Bowls Etiquette

1. Bowls Etiquette

Bowling is one of the few sports where true sportsmanship still prevails. This is a position that should be jealously guarded, and by following the few simple principles, listed below, you can help to maintain the sportsmanship and courtesy that has characterised the game of bowls for so many years. As you become an established player, the etiquette of the game will become ‘second nature’ to you.

The following basic principles are good for us all, and if adhered to, can only enhance our sport, and give a good impression to those who as yet do not play. Text in italics are comments and are not to be confused with the true etiquette of the game.

2. Before the game

1. Check that you know the correct dress for the occasion, and wear it. This will normally be Greys unless playing in Club Competition Finals or for Inter-Club matches against other Clubs, where Whites may be worn.

2. Make sure that you know the starting time of the game and be there in sufficient time to change your footwear and be on the green ready to start at the appointed time. If you are unable to play, inform your team captain, for ‘in-house Leagues, contact another member of your team to substitute for you.

3. In a game, against other Clubs, be there in time to welcome your guests.

3. Starting the Game

1. Position your bowls on the carpet - don't drop them

2. Shake hands with your opponents and team mates before (and also after) the game and say a greeting, such as 'have a goood game'. Introduce yourself if your opponents may not know you and they should do the same. Otherwise ask your opponents their names if you do not know them, or, are unsure who they are.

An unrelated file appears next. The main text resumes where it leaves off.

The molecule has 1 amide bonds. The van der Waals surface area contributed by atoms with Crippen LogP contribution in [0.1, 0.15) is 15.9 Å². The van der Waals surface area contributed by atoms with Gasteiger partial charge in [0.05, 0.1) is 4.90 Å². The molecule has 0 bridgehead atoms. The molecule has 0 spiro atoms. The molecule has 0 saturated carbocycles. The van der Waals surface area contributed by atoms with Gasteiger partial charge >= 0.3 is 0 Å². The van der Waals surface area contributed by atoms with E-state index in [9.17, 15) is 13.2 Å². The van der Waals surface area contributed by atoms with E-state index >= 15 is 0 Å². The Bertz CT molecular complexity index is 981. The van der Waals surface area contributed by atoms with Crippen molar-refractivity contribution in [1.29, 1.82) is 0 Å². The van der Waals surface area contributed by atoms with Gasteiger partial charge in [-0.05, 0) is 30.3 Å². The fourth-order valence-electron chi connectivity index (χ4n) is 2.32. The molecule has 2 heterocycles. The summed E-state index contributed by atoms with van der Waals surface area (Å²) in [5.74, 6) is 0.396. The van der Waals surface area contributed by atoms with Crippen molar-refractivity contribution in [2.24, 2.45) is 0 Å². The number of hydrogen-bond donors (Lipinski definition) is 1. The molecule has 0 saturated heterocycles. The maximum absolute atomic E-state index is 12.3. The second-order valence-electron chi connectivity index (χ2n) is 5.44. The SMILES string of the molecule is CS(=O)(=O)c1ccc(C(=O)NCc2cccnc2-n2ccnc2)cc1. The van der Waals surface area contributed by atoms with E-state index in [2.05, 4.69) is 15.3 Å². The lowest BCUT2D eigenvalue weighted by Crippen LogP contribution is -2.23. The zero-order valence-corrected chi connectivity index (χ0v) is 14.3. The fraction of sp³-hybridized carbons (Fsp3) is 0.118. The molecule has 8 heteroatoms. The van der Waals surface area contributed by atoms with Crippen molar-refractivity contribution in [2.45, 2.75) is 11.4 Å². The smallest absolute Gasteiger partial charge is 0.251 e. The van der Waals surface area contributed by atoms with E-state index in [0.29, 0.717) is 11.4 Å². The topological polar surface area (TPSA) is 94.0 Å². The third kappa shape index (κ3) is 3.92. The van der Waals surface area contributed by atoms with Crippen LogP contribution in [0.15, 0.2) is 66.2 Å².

4. During the game

1. Stand behind the head, or if standing to one side, ensure that you are behind the ‘Jack’.Stand still while your opponent is about to play.

2. Do not infringe the laws of rink possession. The player whose turn it is to bowl has possession of the rink (holds control of the playing area) from the time the last bowl played, comes to rest.

3. Do not cause a distraction in any shape or form to the player delivering the bowl.

4. Bowls that touch the ‘Jack’ as they are bowled, are ‘chalk-marked’. This must be done before the next bowl comes to rest. If the bowl cannot be ‘chalk-marked’ before the next person, an opponent, is ready to bowl, stand still, and mark the bowl as the next bowl travels towards the head.

5. Commend an opponent's good bowl; a common saying is “well-you-bowl”.

6. Acknowledge bowling the wrong bias, and apologise to your ‘Skip’.

7. Unless you have been delegated to decide the shots at the completion of an end, do not interfere in any way with this process.If an umpire has been called, stay well clear of the head until a decision has been made.

8. It is usual for all players, with the exception of ‘Skips’ to kick the bowls back to the end of the rink to start another end. It is true etiquette to wait until the result of the end has been decided before kicking any bowls. However bowls outside of the ‘head’ are often moved whilst measuring is being performed - but be careful to keep bowls away from the measurement area of the ‘head’.

9. On completion of the End, the lead player of whichever team lost the End should hand the ‘Jack’ to the opposing team’s lead player, to commence the next End. Alternatively, the mat can be handed over, but this could be interpreted as trying to rush opponents, particularly when games are timed.

10. Never be heard to criticise the carpet, or your opponent. Never use bad language.

5. After the Game

1.Shake hands with your opponents and team mates.

2. If you have lost the game remember to congratulate your opponent. If it is a 'Knockout' competition wish your opponent success in the next round.